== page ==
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What are the three biggest obstacles to a single customer view?

10th Jun 2014
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Apart from portraying a dystopian depleted future earth, the movie Wall-E sheds light on several possibilities that the future may one day hold. The movie brought forth the concept of a company which was producing and catering to all its customer’s products of use. From alarm clocks in the morning, to entertainment on television and gaming consoles, this company had conquered the complete want of its customers. It had achieved a business pinnacle by completely understanding the various products a customer used, and subsequently, produced all of these products. Such portrayal of future times gives rise to a relevant question: ‘Can one company indeed produce all the products used by an individual or group of individuals?’

Industries in the present day are building on the principle of convergence in order to greatly extend their range of offerings and better their understanding of a customer. With time and its exponential increase in data however, larger and larger masses are adopting social media platforms and have taken to posting even the minutest details of themselves online. Utilising and analysing this abundance of structured and unstructured data, which is of high velocity, variety and volume, is being enabled by big data analytics. This is leading data analytics firms and observers to believe that a holistic and completely integrated customer view is indeed possible. Whilst most businesses would agree that a 360-degree view of a customer plays a significant role in marketing and customer analytics, organisations have not been able to surmount the three specific challenges in obtaining this holistic customer view.

1. Organisational structure

Conglomerates of today are typically very large in scale. Their organisational setup is based on the different products manufactured, which are all treated as functions independent of each other. Product based structures enable organisations to cut down on ‘time-to-market’ as well as the implications of failure of one product over the other. However, departmentalisation of a company into product specific divisions makes collaboration significantly harder. The individual customer information that is collated and stored by each department pertains only to their own usage, which effectively means that multiple impediments would arise from trying to integrate these databases. Without clear cut ownership of information, sponsorship, and subsequent maintenance of these databases- amongst a few of the problems- it would become next to impossible for large, multi-faceted companies to integrate databases.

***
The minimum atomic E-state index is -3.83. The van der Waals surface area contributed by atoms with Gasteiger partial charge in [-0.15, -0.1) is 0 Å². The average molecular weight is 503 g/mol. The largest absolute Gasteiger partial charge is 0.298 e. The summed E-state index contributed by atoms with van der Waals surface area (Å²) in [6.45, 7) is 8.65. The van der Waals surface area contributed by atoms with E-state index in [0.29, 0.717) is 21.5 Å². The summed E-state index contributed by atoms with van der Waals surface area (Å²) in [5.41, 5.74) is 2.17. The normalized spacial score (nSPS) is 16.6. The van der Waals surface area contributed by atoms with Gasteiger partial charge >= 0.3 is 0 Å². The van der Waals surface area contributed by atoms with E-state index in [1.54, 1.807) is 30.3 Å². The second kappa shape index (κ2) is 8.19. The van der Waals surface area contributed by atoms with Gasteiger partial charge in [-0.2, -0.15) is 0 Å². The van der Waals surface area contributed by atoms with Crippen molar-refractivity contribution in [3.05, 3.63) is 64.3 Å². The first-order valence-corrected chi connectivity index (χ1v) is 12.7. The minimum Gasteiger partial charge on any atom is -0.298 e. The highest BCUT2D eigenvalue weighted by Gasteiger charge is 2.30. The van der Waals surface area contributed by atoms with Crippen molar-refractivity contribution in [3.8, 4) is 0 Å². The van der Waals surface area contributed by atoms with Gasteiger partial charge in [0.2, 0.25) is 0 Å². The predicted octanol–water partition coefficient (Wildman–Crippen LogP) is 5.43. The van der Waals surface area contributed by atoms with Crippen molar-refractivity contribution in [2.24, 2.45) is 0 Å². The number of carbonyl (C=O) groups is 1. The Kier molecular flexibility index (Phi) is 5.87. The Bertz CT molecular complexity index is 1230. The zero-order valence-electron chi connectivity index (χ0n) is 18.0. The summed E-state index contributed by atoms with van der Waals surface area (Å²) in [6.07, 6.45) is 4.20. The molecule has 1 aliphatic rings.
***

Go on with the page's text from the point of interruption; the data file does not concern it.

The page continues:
2. Government restrictions

To begin with, identification of individuals in the online space becomes a steep ask owing to the use of aliases, nicknames, abbreviations, etc. Secondly, owing to stringent government regulations in the US, Europe and many parts of Asia, companies are often hampered in their access to Personally Identifiable Information (PII) posted by people online. When consumers ask product relevant questions in the online space, such as ’which product to purchase?’, companies unless tagged will not come across this information. This leads to the construction of incomplete and ineffective customer profiles. 

3. Data sharing across organisations

Well defined customer profiles require a holistic view of the customer drawn from multiple directions. The customer’s choices, mode of transport, services purchased, food preferences, etc. are all paramount in building a 360-degree view of the customer. In order to optimize the information of a customer it becomes tantamount to facilitate data sharing across wide-ranging verticals.  However reinforced by the fact that sharing PII is illegal, companies remain averse to sharing sensitive information with other companies. Apprehension and mistrust serve to further amplify present hurdles in data sharing, leaving companies with the initial one-dimensional purview of their customers.

Although the 360-degree customer viewpoint appears enticing for companies, as it enables them to harness insightful customer analytics, several impediments prevent this possibility from becoming a reality. Whilst integrated databases will overcome the gaps left in organisational structure, it is paramount for organisations to also facilitate better cross-organisational sharing of data and information. The government regulations and PII which further provide obstacles in a 360-degree customer view can only be overcome through a sufficient bridge between customer privacy and information collection by organisations. The manner in which governments devise their policy and facilitate the availability of customer data will shape up the how well companies will know their customers. The last but vital step remains in the companies across industries working in conjunction with each other. 

While currently government regulations pose strict caps on broad data monetisation, it is necessary for organisations to be able to harness data from industries across the spectrum, and hence integral for efficient and feasible data monetization practices to take place. In its current state, converting this utopian possibility into an eventuality proves to be both elusive and complicated. It will require significant time before the ideal of tomorrow can become the “real” of today.

David Zakkam is an associate director at Mu Sigma.

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